Click here to Skip to main content
Click here to Skip to main content

Day's Left Timer VBS

By , 29 Jun 2010
Rate this:
Please Sign up or sign in to vote.

What It Does

It's a Visual Basic Script that lets System Administrators notify users of an upcoming event or change and how many days are left until the change. After it has hit zero days left, it deletes itself. This can be changed so it gives a second message before it deletes itself or launches other programs if required.

How To Use It

Place in start-up folder on Windows machines after modifying the message box and the eTime variable to what you want.

Code

sTime = Date()
'Change date to what ever you want in MM/DD/YYYY format
eTime = "10/10/2010" 

call datediffToWords(sTime, eTime)
Function datediffToWords(d1, d2) 
	report = ""
 	days = DateDiff("d",d1,d2)
	report = days & " Day(s)"
	datediffToWords = report
	Msgbox "Message "& datediffToWords,4160,"Title"
	If datediffToWords = "0" & " Day(s)" Then
		DeleteSelf
	End If
End Function 
Sub DeleteSelf()       
        Dim objFSO
        Set objFSO = CreateObject("Scripting.FileSystemObject")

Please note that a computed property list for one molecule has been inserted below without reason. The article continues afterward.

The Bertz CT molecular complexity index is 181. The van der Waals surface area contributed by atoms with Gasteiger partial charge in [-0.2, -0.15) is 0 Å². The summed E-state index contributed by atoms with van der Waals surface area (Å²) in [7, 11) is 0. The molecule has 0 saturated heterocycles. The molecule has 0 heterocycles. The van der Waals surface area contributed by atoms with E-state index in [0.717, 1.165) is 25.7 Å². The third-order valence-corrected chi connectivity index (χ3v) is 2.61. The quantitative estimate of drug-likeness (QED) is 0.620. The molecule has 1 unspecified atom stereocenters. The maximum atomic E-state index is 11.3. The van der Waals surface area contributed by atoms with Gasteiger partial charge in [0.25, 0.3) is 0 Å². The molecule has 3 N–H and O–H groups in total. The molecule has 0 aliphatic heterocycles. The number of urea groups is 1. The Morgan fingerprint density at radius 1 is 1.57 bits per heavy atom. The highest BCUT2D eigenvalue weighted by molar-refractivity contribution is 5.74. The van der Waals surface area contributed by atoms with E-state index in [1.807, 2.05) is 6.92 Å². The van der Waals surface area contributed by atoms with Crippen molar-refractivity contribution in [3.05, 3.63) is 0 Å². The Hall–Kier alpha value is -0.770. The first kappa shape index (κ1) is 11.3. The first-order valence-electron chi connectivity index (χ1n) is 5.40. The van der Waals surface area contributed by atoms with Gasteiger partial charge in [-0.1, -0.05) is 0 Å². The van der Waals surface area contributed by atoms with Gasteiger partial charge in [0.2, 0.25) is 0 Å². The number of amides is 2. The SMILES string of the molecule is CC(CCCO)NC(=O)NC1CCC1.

objFSO.DeleteFile WScript.ScriptFullName
        Set objFSO = Nothing
End Sub 

Notes

To use in a web page, remove the messagebox and replace it with document.write and remove the DeleteSelf sub.

History

  • 29th June, 2010: Initial post

License

This article, along with any associated source code and files, is licensed under The Code Project Open License (CPOL)

About the Author

crackruckles
Web Developer
United States United States
No Biography provided

Comments and Discussions

 
GeneralMy vote of 1 Pinmemberemilio_grv27-Jun-10 6:40 
GeneralNot an article PinmvpMark Nischalke27-Jun-10 3:11 

General General    News News    Suggestion Suggestion    Question Question    Bug Bug    Answer Answer    Joke Joke    Rant Rant    Admin Admin   

Use Ctrl+Left/Right to switch messages, Ctrl+Up/Down to switch threads, Ctrl+Shift+Left/Right to switch pages.

| Advertise | Privacy | Mobile
Web04 | 2.8.140415.2 | Last Updated 29 Jun 2010
Article Copyright 2010 by crackruckles
Everything else Copyright © CodeProject, 1999-2014
Terms of Use
Layout: fixed | fluid